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Officials scramble to squashZika-carrying mosquito

Jenny Barchfield
Associated Press

Rio De Janeiro – — With no hope for a vaccine to prevent Zika in the near future, authorities are focusing on the most effective way to combat the virus: killing the mosquito that carries it.

Fumigation is one method; another is seeking out and draining standing water where the insect lays its eggs. Other strategies are possible, including larvae-devouring fish, genetically modified insects and even lasers.

But officials agree that it won’t be easy.

The battle is focused on Aedes aegypti, a formidable foe. It carries not only Zika, but other diseases like dengue, yellow fever and chikunguya. Well adapted to humans, it lives largely inside homes and can lay eggs in even a bottle-cap’s worth of stagnant water. The dishes beneath potted plants are a favorite spot, as are abandoned tires, bird feeders and even the little puddles of rainwater that collect in the folds of plastic tarps.

“This mosquito really is a bear to deal with,” said Thomas Scott, professor of entomology and epidemiology at the University of California, Davis. “It’s almost like a cockroach of the mosquito world.”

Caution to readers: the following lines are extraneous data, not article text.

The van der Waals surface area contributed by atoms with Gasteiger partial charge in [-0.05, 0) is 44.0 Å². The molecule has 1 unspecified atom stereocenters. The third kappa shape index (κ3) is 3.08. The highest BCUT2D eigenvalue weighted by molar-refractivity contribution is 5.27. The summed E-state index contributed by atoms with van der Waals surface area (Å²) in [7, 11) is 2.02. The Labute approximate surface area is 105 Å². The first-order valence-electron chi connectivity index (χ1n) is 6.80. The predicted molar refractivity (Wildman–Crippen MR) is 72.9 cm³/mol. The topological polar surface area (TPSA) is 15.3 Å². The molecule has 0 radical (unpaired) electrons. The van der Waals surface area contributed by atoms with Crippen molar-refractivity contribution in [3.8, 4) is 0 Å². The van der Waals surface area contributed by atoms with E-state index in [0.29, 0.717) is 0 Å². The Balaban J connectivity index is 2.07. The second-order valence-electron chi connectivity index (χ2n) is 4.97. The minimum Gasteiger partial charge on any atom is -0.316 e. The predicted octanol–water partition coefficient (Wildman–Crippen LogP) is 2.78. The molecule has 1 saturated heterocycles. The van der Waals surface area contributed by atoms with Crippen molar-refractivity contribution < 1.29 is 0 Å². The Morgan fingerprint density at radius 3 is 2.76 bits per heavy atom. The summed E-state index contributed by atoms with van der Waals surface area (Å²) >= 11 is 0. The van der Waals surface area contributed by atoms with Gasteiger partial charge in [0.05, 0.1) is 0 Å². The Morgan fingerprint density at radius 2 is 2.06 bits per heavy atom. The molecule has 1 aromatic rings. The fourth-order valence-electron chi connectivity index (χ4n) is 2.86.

Scientists are also trying to determine if, and how easily, Zika could be spread by sex or by blood transfusions. But the virus is usually transmitted through mosquito bites.

Two people in southeastern Brazil contracted the Zika virus through blood transfusions, a municipal health official said Thursday, presenting a fresh challenge to efforts to contain the virus.

The two unrelated cases in Brazil may be the first of people contracting Zika via blood transfusions in the current outbreak, though the U.S. Centers for Disease Control and Prevention, along with other health bodies, have said that Zika could be spread via blood transfusions.

That concern led the U.S. Red Cross to announce that it is asking travelers to Zika outbreak countries to wait at least 28 days before donating blood. Canadian officials said that people who have traveled outside of Canada, the continental United States and Europe won’t be able to give blood for 21 days after their return.

Zika virus link

The Zika virus, first discovered decades ago in Africa, was long thought to be mostly a nuisance illness, with mild symptoms such as fever and a rash. A particular species of mosquito is spreading Zika rapidly through Latin America, where Brazil has reported a surge in suspected cases of microcephaly, a birth defect.

That’s circumstantial evidence, and Brazil is trying to sort out just how many babies have microcephaly and how many of their mothers had Zika during pregnancy.